Taken with a Canon 1ds MKII, Mamiya 35mm Lens with a Zork Adapter, F16, for approximately 1/60th of a second, iso 100. I love Richland creek and have hiked it more times than any other location in Arkansas. The scenery on Richland has to be some of the best in Arkansas. In the fall, mostly you get a low water condition like this photograph shows where the water is only holding in the pools. This offers great reflection shooting and many times the leaves will build up like they did in this photo. You have to catch Richland at just the right time as the leaves only stay in good color for about 3 days. I try to make it up there at least once during the fall. You can also catch some great color further down the creek near the campground as two of the largest pools on Richland are here. If you are very lucky, Richland will be running and the hike up the creek is one to remember. All the various rapids have excellent photographic opportunities. Make sure you allow for the entire day so that you can take it all in.
Taken with a Canon 1ds MKII, Canon 24-70 lens @24mm, F14 for approximately .5 seconds, iso 100. Falling water falls is one of the easier spots to get to in Arkansas. You can drive right up to it! Unfortunately this works against photography since you almost never find these falls without someone standing at the rim. I have never really understood the need to walk out and just stand there, but I guess there is some necessary fulfillment that some folks need. On the weekends, you can always expect to find a crowd here so if you are thinking about a trip, try to plan it on the weekdays and try to get there early.
09/07/12 Featured Arkansas Photography–Twin Falls of Big and Long Devils Forks in the Richland Wilderness
Taken with a Canon 5D MKII, Canon 16-35mm Lens at 16mm, F14, approx 1 sec exposure, iso 100. One of the best spots in Arkansas to photograph waterfalls is the Richland Creek Wilderness Area. You have unlimited waterfalls to look for in a hike up Richland Creek on a good water day. You will need at least 100 cfs (cubic feet per second) of flow in Richland to get a good shot of the Twin Falls. You can best reach Twin Falls by hiking up Richland Creek from the campground on Forest Road 1205. It is about 1 mile but it’s a long mile with lots of up and arounds as there are many dead trees in the way. If you start the hike from Richland Campground, make sure you stay on the left side of Richland all the way to the big bend where Devils Creek enters into Richland. There is a pretty easy trail to follow for most of the way and now that the campground is open again, more people will be hiking up to the falls. If you are a photographer, I would recommend hiking to the falls during the week as there tends to be many more folks up there on the weekends and it’s not an area that can easily accommodate many people. WATCH OUT FOR HORSEMEN AND WOMEN as they now are coming down to Richland falls and coming over to Twin falls. It’s not an easy spot to negotiate with a horse so be careful. On a good water day say over 400 cfs you might be able to catch kayakers coming down upper Richland.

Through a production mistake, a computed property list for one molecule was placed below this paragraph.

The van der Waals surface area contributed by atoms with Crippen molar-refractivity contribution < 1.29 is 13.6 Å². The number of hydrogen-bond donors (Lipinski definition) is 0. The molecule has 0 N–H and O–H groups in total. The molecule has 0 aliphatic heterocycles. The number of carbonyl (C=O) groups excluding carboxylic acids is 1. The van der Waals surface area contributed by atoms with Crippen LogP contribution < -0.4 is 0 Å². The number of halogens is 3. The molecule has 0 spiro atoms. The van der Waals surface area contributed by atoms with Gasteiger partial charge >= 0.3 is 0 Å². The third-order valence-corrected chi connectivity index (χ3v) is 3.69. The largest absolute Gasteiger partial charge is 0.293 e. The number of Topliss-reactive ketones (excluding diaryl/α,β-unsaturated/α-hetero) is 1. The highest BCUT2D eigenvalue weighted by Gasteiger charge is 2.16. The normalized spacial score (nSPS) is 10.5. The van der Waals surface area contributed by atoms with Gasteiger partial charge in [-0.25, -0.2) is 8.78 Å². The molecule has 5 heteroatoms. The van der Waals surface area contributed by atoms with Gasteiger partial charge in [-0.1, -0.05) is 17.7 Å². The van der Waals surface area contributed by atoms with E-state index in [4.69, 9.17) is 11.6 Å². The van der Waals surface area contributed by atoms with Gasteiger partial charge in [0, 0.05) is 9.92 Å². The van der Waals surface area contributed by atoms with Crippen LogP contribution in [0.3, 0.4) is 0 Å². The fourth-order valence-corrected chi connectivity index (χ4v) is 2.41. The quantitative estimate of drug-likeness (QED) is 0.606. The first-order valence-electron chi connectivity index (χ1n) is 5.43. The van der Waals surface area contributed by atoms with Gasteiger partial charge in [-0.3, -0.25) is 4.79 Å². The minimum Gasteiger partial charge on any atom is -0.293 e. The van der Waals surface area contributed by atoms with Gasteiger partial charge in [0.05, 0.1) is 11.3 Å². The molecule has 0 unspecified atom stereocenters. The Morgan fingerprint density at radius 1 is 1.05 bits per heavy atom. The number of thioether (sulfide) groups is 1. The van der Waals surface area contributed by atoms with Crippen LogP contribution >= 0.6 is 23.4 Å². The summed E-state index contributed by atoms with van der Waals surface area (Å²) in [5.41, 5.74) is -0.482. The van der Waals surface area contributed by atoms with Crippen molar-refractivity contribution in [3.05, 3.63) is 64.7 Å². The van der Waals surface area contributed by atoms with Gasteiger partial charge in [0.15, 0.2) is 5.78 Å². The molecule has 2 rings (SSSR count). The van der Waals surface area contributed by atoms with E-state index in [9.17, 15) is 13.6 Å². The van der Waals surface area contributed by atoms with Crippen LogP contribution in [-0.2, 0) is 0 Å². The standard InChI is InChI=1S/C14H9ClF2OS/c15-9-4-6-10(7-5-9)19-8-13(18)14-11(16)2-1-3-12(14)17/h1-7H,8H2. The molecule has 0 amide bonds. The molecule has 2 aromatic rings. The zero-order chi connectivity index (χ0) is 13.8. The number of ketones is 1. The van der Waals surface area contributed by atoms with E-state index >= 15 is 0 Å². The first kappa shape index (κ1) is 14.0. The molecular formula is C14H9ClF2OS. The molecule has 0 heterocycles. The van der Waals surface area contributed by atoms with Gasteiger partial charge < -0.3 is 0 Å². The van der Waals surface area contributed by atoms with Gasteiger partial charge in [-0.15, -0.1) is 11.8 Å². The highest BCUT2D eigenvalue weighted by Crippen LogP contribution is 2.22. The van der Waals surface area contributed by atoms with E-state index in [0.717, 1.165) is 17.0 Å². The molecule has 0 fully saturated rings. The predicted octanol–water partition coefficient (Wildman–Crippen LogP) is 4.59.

The best water conditions for hiking and photographing Richland are between 50 and 400 cfs. Anything lower and most of the creek’s features will not be formed well and if it’s higher than 400, then you have some tough crossings to make. Richland is no slouch and it’s not very forgiving to fools. Be aware that the bottom is slick and the current is strong. If you start to cross and don’t have a good grip on the bottom, then more than likely you will be swimming. I also recommend that you use a pack that is totally waterproof like the ones from Lowe Pro. The ones that have a waterproof inner back that closes with a heavy duty waterproof zipper. When I hike Richland low, I will most often use a pair of wading boots that have felt soles as these give you much better traction. The other thing to consider is when the water is high and moving, more than likely you will not be able to view the bottom so it’s best to place your feet one at a time as it’s easy to get tripped up on a rock or two.
Richland is a fascinating watershed. It’s seems to come up faster than the nearby Buffalo River and also often hold more water longer. The Buffalo has a much large watershed but still Richland more times than not will be higher after a good rain. You can easily gauge Richland and most of the large creeks in Arkansas by going to the main USGS water website and then select Arkansas and then drill down to Richland. The actual gauge on Richland is at the campground bridge. Richland is pool drop which means that is does not have a continuous flow unless it’s over around 4500 cfs (that’s a lot of water). The area around Richland is a great hike in the spring, winter and fall. Most times in the summer (like this one in 2012) Richland will dry up or be running with less that 10 cfs. In the fall if there is good water over 30 cfs, make a trip up to Richland as it has one of the best fall color displays in Arkansas.